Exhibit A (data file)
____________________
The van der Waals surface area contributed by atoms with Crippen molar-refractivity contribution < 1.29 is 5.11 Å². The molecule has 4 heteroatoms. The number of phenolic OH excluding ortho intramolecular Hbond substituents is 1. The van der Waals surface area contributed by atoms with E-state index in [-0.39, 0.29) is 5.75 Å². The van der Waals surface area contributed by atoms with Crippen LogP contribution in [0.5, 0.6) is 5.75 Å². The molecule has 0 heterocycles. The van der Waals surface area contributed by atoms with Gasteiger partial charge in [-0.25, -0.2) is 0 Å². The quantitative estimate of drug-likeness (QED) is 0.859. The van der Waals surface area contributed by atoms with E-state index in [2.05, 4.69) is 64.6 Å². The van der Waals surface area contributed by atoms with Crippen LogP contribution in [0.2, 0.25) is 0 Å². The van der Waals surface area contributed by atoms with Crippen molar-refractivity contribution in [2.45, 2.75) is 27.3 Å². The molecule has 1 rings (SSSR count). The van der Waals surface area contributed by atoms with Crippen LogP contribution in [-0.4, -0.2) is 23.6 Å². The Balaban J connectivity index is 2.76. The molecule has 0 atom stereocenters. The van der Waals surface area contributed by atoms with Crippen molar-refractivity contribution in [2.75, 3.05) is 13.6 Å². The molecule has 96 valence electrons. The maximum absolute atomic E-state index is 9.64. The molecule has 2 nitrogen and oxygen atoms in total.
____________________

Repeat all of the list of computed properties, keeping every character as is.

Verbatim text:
The van der Waals surface area contributed by atoms with Crippen molar-refractivity contribution < 1.29 is 5.11 Å². The molecule has 4 heteroatoms. The number of phenolic OH excluding ortho intramolecular Hbond substituents is 1. The van der Waals surface area contributed by atoms with E-state index in [-0.39, 0.29) is 5.75 Å². The van der Waals surface area contributed by atoms with Crippen LogP contribution in [0.5, 0.6) is 5.75 Å². The molecule has 0 heterocycles. The van der Waals surface area contributed by atoms with Gasteiger partial charge in [-0.25, -0.2) is 0 Å². The quantitative estimate of drug-likeness (QED) is 0.859. The van der Waals surface area contributed by atoms with E-state index in [2.05, 4.69) is 64.6 Å². The van der Waals surface area contributed by atoms with Crippen LogP contribution in [0.2, 0.25) is 0 Å². The van der Waals surface area contributed by atoms with Crippen molar-refractivity contribution in [2.45, 2.75) is 27.3 Å². The molecule has 1 rings (SSSR count). The van der Waals surface area contributed by atoms with Crippen LogP contribution in [-0.4, -0.2) is 23.6 Å². The Balaban J connectivity index is 2.76. The molecule has 0 atom stereocenters. The van der Waals surface area contributed by atoms with Crippen molar-refractivity contribution in [2.75, 3.05) is 13.6 Å². The molecule has 96 valence electrons. The maximum absolute atomic E-state index is 9.64. The molecule has 2 nitrogen and oxygen atoms in total.